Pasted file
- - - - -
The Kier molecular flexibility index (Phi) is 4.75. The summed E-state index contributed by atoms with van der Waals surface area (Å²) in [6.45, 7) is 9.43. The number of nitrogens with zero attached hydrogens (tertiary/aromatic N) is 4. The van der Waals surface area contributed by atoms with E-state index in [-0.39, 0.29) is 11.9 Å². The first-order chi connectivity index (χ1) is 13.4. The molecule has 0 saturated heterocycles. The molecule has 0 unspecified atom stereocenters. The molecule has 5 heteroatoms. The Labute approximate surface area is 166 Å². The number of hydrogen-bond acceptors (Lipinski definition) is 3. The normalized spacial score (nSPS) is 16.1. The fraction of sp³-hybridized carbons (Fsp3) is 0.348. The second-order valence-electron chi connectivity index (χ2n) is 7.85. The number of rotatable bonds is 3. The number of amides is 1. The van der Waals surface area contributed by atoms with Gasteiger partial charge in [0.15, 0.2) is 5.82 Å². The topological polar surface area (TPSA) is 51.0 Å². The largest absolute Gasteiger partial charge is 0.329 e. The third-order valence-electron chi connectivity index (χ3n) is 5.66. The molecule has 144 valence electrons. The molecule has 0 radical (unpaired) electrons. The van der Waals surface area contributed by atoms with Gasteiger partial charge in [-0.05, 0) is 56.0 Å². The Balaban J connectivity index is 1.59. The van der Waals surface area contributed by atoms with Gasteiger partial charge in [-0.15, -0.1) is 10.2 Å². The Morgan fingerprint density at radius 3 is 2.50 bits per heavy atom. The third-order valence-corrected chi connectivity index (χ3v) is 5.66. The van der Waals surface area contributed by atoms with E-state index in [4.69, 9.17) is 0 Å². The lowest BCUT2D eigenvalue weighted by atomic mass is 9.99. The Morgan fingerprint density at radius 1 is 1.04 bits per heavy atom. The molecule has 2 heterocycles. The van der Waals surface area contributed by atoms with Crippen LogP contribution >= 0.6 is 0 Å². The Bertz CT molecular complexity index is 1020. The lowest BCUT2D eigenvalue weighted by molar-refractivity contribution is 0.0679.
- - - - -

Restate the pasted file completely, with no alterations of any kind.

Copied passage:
The Kier molecular flexibility index (Phi) is 4.75. The summed E-state index contributed by atoms with van der Waals surface area (Å²) in [6.45, 7) is 9.43. The number of nitrogens with zero attached hydrogens (tertiary/aromatic N) is 4. The van der Waals surface area contributed by atoms with E-state index in [-0.39, 0.29) is 11.9 Å². The first-order chi connectivity index (χ1) is 13.4. The molecule has 0 saturated heterocycles. The molecule has 0 unspecified atom stereocenters. The molecule has 5 heteroatoms. The Labute approximate surface area is 166 Å². The number of hydrogen-bond acceptors (Lipinski definition) is 3. The normalized spacial score (nSPS) is 16.1. The fraction of sp³-hybridized carbons (Fsp3) is 0.348. The second-order valence-electron chi connectivity index (χ2n) is 7.85. The number of rotatable bonds is 3. The number of amides is 1. The van der Waals surface area contributed by atoms with Gasteiger partial charge in [0.15, 0.2) is 5.82 Å². The topological polar surface area (TPSA) is 51.0 Å². The largest absolute Gasteiger partial charge is 0.329 e. The third-order valence-electron chi connectivity index (χ3n) is 5.66. The molecule has 144 valence electrons. The molecule has 0 radical (unpaired) electrons. The van der Waals surface area contributed by atoms with Gasteiger partial charge in [-0.05, 0) is 56.0 Å². The Balaban J connectivity index is 1.59. The van der Waals surface area contributed by atoms with Gasteiger partial charge in [-0.15, -0.1) is 10.2 Å². The Morgan fingerprint density at radius 3 is 2.50 bits per heavy atom. The third-order valence-corrected chi connectivity index (χ3v) is 5.66. The van der Waals surface area contributed by atoms with E-state index in [4.69, 9.17) is 0 Å². The lowest BCUT2D eigenvalue weighted by atomic mass is 9.99. The Morgan fingerprint density at radius 1 is 1.04 bits per heavy atom. The molecule has 2 heterocycles. The van der Waals surface area contributed by atoms with Crippen LogP contribution >= 0.6 is 0 Å². The Bertz CT molecular complexity index is 1020. The lowest BCUT2D eigenvalue weighted by molar-refractivity contribution is 0.0679.